Our choice to document Moore’s musical expeditions beyond the blues is We Want Moore. Cut live at various venues around the world and released in 1984, the album is the definitive account of the guitarist’s hard rock period. The enormous heavy metal number “Murder In The Skies” opens the album and is followed by an invigorated, massive version of The Yardbirds’ “Shapes Of Things”. “Victims Of The Future” concludes the trio of introductory songs in magnificent fashion, complete with some Eddie Van Halen-esque fretboard madness. Later in the album, the power ballad “Empty Rooms” captures the raw, fluctuating emotions of a failed romance with its masterful extended solo.

3. Blues Alive

Recorded at various venues in the previous year, 1993’s Blues Alive is the definitive live album in the Northern Irish guitar genius’ catalog. Featuring tracks mostly from the two previous albums (Still Got The Blues and After Hours), the record provides outstanding evidence that few guitarists sound as good as Gary Moore live. The masterful versions of “Still Got The Blues” and “Story Of The Blues” soar brilliantly while the rendition of “The Sky Is Crying” is remarkably inspired. The album’s best track, a version of Moore’s own “Parisienne Walkways”, in perhaps his greatest live performance ever, stuns with its wonderful, anguished solos.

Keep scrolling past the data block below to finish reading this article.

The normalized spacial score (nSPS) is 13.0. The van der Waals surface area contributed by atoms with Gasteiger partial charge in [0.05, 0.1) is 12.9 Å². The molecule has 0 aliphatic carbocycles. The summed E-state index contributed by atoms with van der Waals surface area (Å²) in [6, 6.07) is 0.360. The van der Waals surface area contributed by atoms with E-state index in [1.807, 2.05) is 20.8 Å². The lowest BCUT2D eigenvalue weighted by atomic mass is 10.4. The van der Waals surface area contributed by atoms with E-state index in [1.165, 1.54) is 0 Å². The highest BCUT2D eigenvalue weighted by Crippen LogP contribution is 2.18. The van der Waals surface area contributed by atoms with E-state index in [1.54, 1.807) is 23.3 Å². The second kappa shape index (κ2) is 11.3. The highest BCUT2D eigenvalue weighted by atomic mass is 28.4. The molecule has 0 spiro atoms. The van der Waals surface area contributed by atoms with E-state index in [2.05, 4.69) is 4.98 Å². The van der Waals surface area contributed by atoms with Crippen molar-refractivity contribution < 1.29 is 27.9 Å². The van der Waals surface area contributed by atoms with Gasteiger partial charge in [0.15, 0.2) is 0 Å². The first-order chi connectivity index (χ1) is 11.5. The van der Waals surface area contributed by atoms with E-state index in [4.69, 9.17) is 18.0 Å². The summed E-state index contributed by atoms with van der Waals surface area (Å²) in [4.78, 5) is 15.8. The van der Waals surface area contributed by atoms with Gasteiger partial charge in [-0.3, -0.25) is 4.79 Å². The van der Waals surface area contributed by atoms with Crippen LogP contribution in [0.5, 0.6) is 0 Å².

2. After Hours

The second of Moore’s blues-infused albums, After Hours was released in 1992 and is almost as strong as its predecessor, which is quite the feat. “Cold Day In Hell”, the album opener, delivers greatly in terms of guitar and vocals intensity with “Don’t You Lie To Me” and “Since I Met You Baby”, a duet with BB King, following greatly. The mournful, dramatic ballad “Story Of The Blues” is arguably one of the best slow tempo blues songs ever recorded and the R&B-styled, late-night blues “The Hurt Inside” stands out for its relaxing, beautiful licks.

1. Still Got The Blues

The definitive studio record in Gary Moore’s storied career, Still Got The Blues was released in 1990, marked a dramatic transition in the guitar legend’s career, and became his best-selling album. Packed with top-notch artistry and boasting the participation of heavyweight guests Albert Collins, Albert King and George Harrison, the album ranks among the best blues rock offerings of all time. The funky blues rock version of “Pretty Woman” has Moore trading solos with King, whose sharp, penetrating licks add a fine contrast to Moore’s muscular tone. The ZZ Top-styled “Texas Strut” and the mid-tempo, soulful cut “King Of The Blues” are first-rate affirmations of Moore’s underrated vocals while the relaxing melancholy of “As The Years Go Passing By” and “Midnight Blues” are unmatched. However, the album’s finest contribution is its title track, a top contender for the greatest blues rock song of all time. A splendid and glamorous ballad, “Still Got The Blues” transcends the genre’s boundaries with its weeping, magnificent final solo.